Explain the influence of conservatives during the Reagan years, both in social issues and in changes in the Supreme Court
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One of the pervasive fear of the American public leaving the 1970s was that "all was not well with America." There was a tangible feeling of chaos and that America had lost its way from establishing control over its own destiny and its place in the world. Unemployment, double digit inflation, as well as loss of social coherency contributed to these fears. When the American Embassy in Iran fell victim to terrorists and hostages were held for over four hundred days, the feeling was that America, itself, was taken hostage.
The Conservative influence, led by Ronald Reagan, articulated a vision of a "new America." Attempting to make sense of what was completely nonsense, Regan and the Conservatives presented Americans with a unifying purpose. Quoting John Winthrop, Reagan and the Conservatives argued that America was "the shining city upon a hill" that would be a beacon to all. Patterned in this idea was the notion of a smaller role of government, deregulation of industry, lower taxes, and enhancing American businesses. The role of the federal government was diminished while "states rights" became a familiar refrain. This also was represented by a sense of moral clarity where "right" and "wrong" were evident and clearly demonstrable. The Conservative movement in America emphasized a movement away from the cities and to the suburbs, as economic growth was stimulated with such a "pro- business" approach. Internationally, the Republican party believed in the strength of the American military in facing down the Soviet Union on the issue of nuclear proliferation and defense.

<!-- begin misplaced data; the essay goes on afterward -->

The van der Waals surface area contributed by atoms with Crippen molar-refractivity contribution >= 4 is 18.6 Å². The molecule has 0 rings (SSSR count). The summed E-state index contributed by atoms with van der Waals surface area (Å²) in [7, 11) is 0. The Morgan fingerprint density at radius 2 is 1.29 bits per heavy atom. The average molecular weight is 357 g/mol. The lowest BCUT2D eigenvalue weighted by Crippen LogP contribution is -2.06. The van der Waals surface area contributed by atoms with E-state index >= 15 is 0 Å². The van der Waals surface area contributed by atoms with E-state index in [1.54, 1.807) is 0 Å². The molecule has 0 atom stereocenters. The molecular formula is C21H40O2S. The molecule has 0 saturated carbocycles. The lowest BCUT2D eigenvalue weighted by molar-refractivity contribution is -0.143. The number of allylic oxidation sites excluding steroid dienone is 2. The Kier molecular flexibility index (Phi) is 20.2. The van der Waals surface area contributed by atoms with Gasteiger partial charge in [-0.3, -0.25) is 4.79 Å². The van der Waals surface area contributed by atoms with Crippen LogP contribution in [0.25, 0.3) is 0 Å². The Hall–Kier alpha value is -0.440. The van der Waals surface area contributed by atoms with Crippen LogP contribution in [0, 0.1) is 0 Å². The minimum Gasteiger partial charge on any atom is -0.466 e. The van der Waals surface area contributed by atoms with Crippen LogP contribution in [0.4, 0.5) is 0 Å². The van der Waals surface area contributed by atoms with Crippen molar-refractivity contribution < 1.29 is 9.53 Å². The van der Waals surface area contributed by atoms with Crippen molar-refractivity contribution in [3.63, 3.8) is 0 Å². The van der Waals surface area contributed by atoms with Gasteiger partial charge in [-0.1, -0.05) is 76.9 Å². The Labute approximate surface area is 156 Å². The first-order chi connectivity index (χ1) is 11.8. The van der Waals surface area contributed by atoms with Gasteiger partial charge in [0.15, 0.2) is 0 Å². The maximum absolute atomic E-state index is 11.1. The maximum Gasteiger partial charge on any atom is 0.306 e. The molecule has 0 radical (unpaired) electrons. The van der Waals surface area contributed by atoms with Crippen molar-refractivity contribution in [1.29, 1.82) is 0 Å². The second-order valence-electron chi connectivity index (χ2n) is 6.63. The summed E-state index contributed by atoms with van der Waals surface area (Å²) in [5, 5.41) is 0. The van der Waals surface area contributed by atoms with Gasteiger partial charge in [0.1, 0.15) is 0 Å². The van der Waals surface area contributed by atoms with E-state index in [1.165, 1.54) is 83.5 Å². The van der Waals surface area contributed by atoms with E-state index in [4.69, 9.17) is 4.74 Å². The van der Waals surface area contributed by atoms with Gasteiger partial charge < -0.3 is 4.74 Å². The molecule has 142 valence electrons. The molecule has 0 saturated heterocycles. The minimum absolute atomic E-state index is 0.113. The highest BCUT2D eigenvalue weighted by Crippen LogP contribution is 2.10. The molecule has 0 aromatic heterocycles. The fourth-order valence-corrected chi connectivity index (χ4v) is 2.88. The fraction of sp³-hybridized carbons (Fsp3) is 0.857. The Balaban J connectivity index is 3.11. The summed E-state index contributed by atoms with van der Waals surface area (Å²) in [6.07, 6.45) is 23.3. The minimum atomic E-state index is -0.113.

These ideas were felt in American society and the Supreme Court. The composition of the Court became populated with justices who favored a strict, traditional, and conservative approach to the interpretation of the Constitution. Justices like Scalia and Rehnquist became the leaders of the Court. Such thinkers did not favor the activistic approach of the high court in the 1960's and 1970s. The court took a role of not wanting to intervene in social issues to cause social change. Majority of the decisions rendered were taken under the guise of restraint, as well as rulings that favored business growth and deregulation of industries. Socially, the growth of the religious fundamentalist had been not seen to the level as it was during the Reagan years. Televangelists and the rise of the Religious Right became predominant. The concept of "sin" and "righteousness" was spoken with a great deal of brazen and direct emphasis. This movement sought to increase the death penalty for capital crimes and reverse the Roe v. Wade decision. While the court did not overturn the case, it sought to stand clear of making law by redirecting the issue to the states, consistent with Republican beliefs. Echoing the faith in business and money, American society became one where the acquisition of material wealth was defined as success. This is the era that gave the "Yuppie" (Young Urban Professional) and the phrase "Greed is good" to the national dialogue. Finally, the growth of an emerging class of wealthy individuals, who sought to move to the suburbs and consolidate their wealth was matched by a decay of urban centers, left neglected under the Republican mantra of "less government" and "lower taxes," which contributed to a slashing of federally funded social programs.
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